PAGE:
• How do they participate with social media? Do they?
  • What keywords, phrases and search terms resonate with them?

Step 5: Draft the buyer persona value statement

  • I need to solve [FILL IN BLANK], in order to achieve [FILL IN BLANK].

 

Speak to people and use third party data to help complete your personas. A few examples follow:

Use Business Intelligence Portals:

  • Search by industry, size, title.
  • Assess profiles, click through to review LinkedIn profiles.
  • Use at least ten profiles to identify common themes.
  • Access the industry information to gain insight to challenges and opportunities.
  • BI portals also offer in-depth research on specific industries, helping you to define priorities and challenges quickly.

Talk to Salespeople:

  • What areas of the business are they focused on?
  • Who are they speaking with?
  • How do prospects frame the problem?
  • Who else do they have to convince?

Talk to Customers:

  • What problem did we solve?
  • What else did that enable?
  • Why did they choose us?
  • What obstacles did they have to overcome to buy?

50 Mobile Marketing Tips

Mobile Marketing is a highly effective, low cost channel through which companies can interact and engage with their customers. To be effective and successful in this channel, marketers must be up to date and well versed in current best practices in Mobile Marketing. We highly recommend joining the Mobile Marketing Association. For more information on mobile marketing visit the MMA via Mobile Marketing Association.  Below are our top 50 tips for marketers launching a mobile marketing campaign.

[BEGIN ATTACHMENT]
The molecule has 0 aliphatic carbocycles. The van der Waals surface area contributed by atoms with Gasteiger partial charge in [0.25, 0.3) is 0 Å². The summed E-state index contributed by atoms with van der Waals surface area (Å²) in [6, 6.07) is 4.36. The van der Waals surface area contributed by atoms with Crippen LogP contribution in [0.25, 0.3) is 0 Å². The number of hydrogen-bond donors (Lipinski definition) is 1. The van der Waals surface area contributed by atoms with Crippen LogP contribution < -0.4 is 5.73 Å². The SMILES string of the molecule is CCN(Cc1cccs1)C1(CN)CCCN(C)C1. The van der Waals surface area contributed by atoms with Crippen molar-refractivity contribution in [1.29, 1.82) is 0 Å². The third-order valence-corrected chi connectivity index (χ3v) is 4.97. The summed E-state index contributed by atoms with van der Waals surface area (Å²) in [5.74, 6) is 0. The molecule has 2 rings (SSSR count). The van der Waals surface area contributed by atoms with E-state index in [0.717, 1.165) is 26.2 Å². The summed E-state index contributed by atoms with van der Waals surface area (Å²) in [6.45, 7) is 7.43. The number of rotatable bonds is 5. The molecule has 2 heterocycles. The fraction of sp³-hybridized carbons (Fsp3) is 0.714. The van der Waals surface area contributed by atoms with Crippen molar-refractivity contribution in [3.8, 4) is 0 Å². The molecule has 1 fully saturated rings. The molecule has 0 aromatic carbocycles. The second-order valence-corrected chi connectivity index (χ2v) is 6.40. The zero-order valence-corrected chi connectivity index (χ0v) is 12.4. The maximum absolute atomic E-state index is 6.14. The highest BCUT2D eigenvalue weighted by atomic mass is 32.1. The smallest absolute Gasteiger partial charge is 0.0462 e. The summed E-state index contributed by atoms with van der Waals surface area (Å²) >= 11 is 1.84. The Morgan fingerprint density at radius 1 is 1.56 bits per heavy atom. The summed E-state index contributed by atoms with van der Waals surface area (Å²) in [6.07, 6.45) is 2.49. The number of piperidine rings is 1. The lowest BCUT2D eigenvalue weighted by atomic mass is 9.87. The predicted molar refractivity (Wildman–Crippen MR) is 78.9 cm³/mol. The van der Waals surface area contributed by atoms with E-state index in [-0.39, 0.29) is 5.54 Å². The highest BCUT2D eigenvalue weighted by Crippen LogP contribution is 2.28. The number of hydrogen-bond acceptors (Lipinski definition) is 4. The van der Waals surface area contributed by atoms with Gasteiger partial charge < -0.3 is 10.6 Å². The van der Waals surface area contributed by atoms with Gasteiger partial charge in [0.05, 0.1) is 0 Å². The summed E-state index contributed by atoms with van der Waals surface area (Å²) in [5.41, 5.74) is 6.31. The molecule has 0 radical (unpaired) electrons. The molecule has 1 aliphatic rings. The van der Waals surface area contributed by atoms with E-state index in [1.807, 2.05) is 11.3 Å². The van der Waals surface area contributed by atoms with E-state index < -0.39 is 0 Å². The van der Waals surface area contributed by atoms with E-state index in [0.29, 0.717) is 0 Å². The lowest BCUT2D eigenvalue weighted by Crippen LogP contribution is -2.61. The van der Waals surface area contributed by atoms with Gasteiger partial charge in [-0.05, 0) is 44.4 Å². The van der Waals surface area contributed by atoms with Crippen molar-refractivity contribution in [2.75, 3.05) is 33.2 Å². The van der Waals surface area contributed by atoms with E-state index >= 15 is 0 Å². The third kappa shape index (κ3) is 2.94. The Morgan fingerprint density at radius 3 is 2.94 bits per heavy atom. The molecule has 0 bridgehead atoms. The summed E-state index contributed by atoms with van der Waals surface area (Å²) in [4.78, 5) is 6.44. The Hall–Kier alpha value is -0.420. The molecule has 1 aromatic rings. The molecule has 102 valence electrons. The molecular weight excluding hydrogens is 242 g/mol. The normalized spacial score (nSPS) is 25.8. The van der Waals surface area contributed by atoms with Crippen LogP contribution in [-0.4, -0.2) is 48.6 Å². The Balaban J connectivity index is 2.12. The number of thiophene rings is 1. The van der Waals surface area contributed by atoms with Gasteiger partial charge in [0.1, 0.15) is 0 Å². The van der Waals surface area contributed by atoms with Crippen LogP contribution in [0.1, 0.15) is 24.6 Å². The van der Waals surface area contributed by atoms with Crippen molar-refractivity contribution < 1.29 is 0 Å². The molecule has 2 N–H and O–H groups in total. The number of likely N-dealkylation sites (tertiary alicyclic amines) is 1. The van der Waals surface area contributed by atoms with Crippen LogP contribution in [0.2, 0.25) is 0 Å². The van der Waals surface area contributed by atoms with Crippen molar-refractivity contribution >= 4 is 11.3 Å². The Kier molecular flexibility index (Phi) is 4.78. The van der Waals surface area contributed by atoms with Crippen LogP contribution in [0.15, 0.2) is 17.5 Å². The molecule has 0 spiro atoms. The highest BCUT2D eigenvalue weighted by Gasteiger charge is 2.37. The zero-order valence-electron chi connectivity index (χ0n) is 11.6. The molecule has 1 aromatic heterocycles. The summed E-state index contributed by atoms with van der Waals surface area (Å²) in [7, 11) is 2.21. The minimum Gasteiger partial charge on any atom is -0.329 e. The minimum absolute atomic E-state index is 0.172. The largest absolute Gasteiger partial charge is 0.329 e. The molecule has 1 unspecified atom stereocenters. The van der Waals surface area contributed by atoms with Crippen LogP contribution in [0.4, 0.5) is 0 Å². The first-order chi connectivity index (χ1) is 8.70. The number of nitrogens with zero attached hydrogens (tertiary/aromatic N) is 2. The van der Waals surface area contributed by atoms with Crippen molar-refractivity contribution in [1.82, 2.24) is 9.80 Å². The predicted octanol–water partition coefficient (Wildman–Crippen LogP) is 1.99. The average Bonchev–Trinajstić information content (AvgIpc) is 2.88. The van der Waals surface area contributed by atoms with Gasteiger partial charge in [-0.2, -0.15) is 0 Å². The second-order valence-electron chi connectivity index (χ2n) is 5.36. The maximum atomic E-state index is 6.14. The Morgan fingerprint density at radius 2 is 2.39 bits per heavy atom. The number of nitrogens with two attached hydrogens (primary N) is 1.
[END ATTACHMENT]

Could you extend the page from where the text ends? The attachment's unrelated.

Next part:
1. Make sure your website mobile enabled.
  2. Honor permission. Don’t alienate your audience by sending unsolicited SMS.
  3. Link to a mobile site to enable additional interaction.
  4. Encourage customers to associate your short-long code with your company in their contact list. People are more apt to open a text from a company as opposed to a short code – 85324.
  5. Reduce call center volume and costs with mobile alerts.
  6. Always include a call to action.
  7. Use targeted messaging to reactivate customers or reengage with users who downloaded your app, but haven’t been back.
  8. Promote SMS campaigns in stores, online and across your website to maximize exposure.
  9. Integrate SMS and Email campaigns to deliver the right message through the right channel at the right time.
  10. Establish an opt-in policy and honor the expectations you set with your customers.
  11. Use SMS to gather insight from large groups of people.
  12. SMS is extremely effective for customer acquisition, retention and expansion.
  13. Build a mobile app with a solid push strategy that’s integrated with other channels through which you go to market
  14. Use SMS to gather new email addresses for your email marketing efforts
  15. Personalize and segmented your SMS campaigns just like email, think beyond batch blast one off campaigns.
  16. If you’re new to SMS marketing, shared short codes are a great place to start, as they are cheaper and quicker to implement.
  17. Private short codes should only be used by brands looking to own every keyword necessary for a campaign
  18. Vanity short codes can be utilized to enhance branding efforts for a specific campaign
  19. Multiple short codes are necessary for International SMS campaigns.